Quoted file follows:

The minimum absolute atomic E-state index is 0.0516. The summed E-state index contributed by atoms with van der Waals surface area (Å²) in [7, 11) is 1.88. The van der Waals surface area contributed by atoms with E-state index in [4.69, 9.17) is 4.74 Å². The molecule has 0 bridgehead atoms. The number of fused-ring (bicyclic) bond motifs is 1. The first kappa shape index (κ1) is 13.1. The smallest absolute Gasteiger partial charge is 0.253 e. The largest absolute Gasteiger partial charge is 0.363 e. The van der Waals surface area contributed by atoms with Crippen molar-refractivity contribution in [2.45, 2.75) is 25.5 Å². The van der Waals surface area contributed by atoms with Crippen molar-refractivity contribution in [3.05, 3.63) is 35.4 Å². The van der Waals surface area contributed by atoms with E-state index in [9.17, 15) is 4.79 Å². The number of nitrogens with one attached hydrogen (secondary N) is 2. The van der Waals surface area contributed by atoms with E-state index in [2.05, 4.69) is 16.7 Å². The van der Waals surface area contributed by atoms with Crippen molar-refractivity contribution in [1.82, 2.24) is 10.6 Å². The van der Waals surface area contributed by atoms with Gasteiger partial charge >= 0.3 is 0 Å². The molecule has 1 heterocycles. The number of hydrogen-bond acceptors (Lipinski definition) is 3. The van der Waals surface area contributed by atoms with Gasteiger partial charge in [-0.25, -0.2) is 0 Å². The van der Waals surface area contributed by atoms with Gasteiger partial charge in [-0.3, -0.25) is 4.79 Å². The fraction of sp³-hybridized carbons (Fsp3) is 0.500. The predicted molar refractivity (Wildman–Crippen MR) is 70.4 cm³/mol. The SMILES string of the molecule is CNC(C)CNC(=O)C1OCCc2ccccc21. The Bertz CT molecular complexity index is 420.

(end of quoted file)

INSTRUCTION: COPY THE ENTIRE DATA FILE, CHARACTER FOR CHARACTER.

The minimum absolute atomic E-state index is 0.0516. The summed E-state index contributed by atoms with van der Waals surface area (Å²) in [7, 11) is 1.88. The van der Waals surface area contributed by atoms with E-state index in [4.69, 9.17) is 4.74 Å². The molecule has 0 bridgehead atoms. The number of fused-ring (bicyclic) bond motifs is 1. The first kappa shape index (κ1) is 13.1. The smallest absolute Gasteiger partial charge is 0.253 e. The largest absolute Gasteiger partial charge is 0.363 e. The van der Waals surface area contributed by atoms with Crippen molar-refractivity contribution in [2.45, 2.75) is 25.5 Å². The van der Waals surface area contributed by atoms with Crippen molar-refractivity contribution in [3.05, 3.63) is 35.4 Å². The van der Waals surface area contributed by atoms with E-state index in [9.17, 15) is 4.79 Å². The number of nitrogens with one attached hydrogen (secondary N) is 2. The van der Waals surface area contributed by atoms with E-state index in [2.05, 4.69) is 16.7 Å². The van der Waals surface area contributed by atoms with Crippen molar-refractivity contribution in [1.82, 2.24) is 10.6 Å². The van der Waals surface area contributed by atoms with Gasteiger partial charge >= 0.3 is 0 Å². The molecule has 1 heterocycles. The number of hydrogen-bond acceptors (Lipinski definition) is 3. The van der Waals surface area contributed by atoms with Gasteiger partial charge in [-0.25, -0.2) is 0 Å². The van der Waals surface area contributed by atoms with Gasteiger partial charge in [-0.3, -0.25) is 4.79 Å². The fraction of sp³-hybridized carbons (Fsp3) is 0.500. The predicted molar refractivity (Wildman–Crippen MR) is 70.4 cm³/mol. The SMILES string of the molecule is CNC(C)CNC(=O)C1OCCc2ccccc21. The Bertz CT molecular complexity index is 420.